Jamie Spencer from Austin Texas wrote about ALR hearings and discussed the issue of whether your attorney should do the hearing live in person or by telephone. For a Utah DUI driver’s license suspension hearing, we have the option of showing up in person or by telephone. However, the Utah Driver’s License Division has recently negated in Utah all of the valid reasons that Jamie mentions for a Texas ALR hearing. Jamie’s main point is that this is a wonderful opportunity to cross examine the officer and to get him on record. Beginning May 2007, the Utah Driver’s License Division has interpreted the DUI Driver’s License Hearing as being an informal hearing, which does not allow a person to cross examine anyone. The outline of the hearing has now turned to the following:
- The Hearing Officer asks if all parties are present.
- The Hearing Officer reads a brief statutory statement stating the rules of the hearing, the consequences, and the reason for the hearing.
- The Hearing Officer will ask the arresting officer to tell his story. It is one sided and nobody can or will contest the officer’s version of the facts of a person’s arrest.
- Then, the only way to rebut the officer’s testimony is to have the arrested person testify.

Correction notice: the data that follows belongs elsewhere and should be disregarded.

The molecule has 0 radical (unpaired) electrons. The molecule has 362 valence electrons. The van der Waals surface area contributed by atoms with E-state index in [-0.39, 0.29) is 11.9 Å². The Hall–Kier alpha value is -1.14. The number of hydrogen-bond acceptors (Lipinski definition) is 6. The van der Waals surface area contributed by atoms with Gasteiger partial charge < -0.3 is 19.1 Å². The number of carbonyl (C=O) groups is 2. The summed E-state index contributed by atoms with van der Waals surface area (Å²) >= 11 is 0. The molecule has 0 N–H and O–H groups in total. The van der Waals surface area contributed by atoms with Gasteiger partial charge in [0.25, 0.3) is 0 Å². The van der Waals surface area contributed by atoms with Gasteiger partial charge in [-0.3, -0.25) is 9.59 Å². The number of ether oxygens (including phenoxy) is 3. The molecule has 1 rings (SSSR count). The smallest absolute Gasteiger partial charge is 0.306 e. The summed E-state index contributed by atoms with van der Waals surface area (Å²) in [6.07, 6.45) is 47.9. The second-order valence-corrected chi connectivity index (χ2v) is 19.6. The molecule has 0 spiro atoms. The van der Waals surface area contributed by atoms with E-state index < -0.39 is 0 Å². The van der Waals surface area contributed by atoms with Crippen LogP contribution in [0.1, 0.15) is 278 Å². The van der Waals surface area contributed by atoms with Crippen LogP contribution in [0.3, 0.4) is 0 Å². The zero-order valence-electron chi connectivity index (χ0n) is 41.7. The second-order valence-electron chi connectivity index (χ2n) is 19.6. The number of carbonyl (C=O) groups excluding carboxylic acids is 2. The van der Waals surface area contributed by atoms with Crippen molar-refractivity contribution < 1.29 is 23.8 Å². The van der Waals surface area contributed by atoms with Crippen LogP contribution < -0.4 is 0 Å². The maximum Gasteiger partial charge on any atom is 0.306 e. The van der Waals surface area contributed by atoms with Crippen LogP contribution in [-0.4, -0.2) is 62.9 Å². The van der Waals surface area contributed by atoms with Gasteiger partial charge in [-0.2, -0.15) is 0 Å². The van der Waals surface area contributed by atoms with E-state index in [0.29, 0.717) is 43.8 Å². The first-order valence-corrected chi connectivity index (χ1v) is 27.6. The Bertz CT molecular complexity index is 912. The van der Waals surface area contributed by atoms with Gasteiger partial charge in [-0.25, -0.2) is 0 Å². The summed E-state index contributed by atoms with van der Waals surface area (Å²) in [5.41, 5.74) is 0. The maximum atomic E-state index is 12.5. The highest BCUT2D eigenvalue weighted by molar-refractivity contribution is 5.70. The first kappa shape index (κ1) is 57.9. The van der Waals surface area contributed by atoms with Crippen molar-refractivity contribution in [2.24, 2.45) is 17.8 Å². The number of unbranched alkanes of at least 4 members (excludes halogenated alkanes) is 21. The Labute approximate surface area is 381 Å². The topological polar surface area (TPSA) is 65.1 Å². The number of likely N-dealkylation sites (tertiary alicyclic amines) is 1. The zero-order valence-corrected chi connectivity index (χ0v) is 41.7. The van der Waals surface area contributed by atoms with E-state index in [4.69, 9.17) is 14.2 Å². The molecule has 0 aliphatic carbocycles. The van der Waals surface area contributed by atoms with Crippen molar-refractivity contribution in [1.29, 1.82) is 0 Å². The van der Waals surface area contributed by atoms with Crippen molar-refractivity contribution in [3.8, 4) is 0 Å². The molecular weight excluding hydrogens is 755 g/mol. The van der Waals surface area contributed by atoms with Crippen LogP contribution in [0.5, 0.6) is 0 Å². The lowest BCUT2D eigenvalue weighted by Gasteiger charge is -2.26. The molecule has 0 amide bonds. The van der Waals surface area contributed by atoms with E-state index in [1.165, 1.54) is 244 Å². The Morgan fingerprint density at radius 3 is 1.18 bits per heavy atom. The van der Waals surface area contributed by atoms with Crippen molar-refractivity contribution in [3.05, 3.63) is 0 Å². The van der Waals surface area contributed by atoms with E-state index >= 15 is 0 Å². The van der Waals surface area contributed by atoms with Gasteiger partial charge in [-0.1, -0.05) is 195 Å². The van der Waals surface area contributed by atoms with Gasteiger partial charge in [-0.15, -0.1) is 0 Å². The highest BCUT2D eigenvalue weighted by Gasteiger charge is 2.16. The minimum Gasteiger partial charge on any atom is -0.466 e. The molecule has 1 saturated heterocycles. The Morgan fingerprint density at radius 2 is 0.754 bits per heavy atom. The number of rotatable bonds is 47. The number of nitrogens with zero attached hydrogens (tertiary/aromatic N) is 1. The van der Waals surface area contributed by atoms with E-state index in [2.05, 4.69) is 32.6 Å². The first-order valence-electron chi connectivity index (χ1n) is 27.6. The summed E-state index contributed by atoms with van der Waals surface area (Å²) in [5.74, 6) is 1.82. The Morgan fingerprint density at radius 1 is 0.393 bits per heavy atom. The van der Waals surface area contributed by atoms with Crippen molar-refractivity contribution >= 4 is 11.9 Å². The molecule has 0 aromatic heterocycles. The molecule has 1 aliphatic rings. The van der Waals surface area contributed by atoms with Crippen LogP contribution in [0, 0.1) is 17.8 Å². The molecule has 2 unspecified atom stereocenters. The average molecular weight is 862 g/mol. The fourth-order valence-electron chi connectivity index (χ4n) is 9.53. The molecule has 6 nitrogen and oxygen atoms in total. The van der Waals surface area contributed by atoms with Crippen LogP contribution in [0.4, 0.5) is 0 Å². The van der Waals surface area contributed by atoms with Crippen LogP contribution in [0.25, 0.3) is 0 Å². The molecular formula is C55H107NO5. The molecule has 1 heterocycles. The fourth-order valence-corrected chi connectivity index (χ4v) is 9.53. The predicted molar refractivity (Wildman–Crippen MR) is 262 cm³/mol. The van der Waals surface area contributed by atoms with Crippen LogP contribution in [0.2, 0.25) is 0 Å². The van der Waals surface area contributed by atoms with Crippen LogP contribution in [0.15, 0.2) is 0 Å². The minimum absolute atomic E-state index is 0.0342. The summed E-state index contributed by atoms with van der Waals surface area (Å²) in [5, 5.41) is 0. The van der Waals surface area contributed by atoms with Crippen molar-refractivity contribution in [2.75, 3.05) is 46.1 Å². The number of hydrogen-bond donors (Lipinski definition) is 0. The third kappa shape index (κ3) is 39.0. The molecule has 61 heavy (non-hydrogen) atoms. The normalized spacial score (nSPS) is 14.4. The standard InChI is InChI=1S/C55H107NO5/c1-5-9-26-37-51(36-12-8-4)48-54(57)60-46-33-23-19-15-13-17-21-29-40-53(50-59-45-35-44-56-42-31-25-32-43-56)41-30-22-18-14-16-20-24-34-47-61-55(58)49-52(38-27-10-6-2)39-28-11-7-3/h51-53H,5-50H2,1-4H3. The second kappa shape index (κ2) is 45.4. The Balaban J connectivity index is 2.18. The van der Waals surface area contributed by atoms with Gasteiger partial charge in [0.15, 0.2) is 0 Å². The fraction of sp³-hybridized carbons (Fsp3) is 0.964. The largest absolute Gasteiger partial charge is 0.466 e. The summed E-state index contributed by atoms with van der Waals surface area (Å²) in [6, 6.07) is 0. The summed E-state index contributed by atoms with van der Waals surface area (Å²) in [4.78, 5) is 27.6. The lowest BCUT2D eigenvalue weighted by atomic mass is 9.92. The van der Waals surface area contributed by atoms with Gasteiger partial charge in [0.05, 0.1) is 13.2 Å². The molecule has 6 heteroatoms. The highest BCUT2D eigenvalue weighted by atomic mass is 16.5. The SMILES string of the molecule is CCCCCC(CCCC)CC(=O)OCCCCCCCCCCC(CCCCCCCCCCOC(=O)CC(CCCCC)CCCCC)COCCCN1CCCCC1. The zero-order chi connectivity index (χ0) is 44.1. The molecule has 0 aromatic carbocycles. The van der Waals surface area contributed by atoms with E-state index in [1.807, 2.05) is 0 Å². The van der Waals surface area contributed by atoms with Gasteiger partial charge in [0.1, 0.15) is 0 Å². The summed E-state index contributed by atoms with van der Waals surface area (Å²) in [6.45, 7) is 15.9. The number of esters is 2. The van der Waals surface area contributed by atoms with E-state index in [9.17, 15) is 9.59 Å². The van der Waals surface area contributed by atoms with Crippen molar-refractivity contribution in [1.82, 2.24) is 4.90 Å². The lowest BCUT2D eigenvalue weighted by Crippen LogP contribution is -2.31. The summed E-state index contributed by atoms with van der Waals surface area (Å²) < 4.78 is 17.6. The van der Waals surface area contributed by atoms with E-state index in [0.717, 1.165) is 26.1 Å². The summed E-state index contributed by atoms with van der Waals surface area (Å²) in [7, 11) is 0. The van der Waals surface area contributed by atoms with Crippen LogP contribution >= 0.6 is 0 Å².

- After the person testifies, the Hearing Officer will allow closing comments from the arrested person or his attorney.
- The hearing closes with the Hearing officer telling the person a decision will be mailed out within just a couple of weeks.
The arresting officer is permitted to phone in his testimony. There is no cross examination. Believe it or not, I have won several of these hearing and they were done by telephone. If I lose these hearings, and I see problems with the Officer’s case, I will file an appeal to the District Court. I totally agree with Jamie’s article on ALR hearings because he has the right to cross examine the witness. In Utah’s jurisdiction, the right does not exist. That’s bad. We get a whole new trial on appeal with the District Court. That’s good. I encourage the attorney’s to use the appellate process. My success rate goes way up when I file an appeal on the DUI Driver’s License Hearing.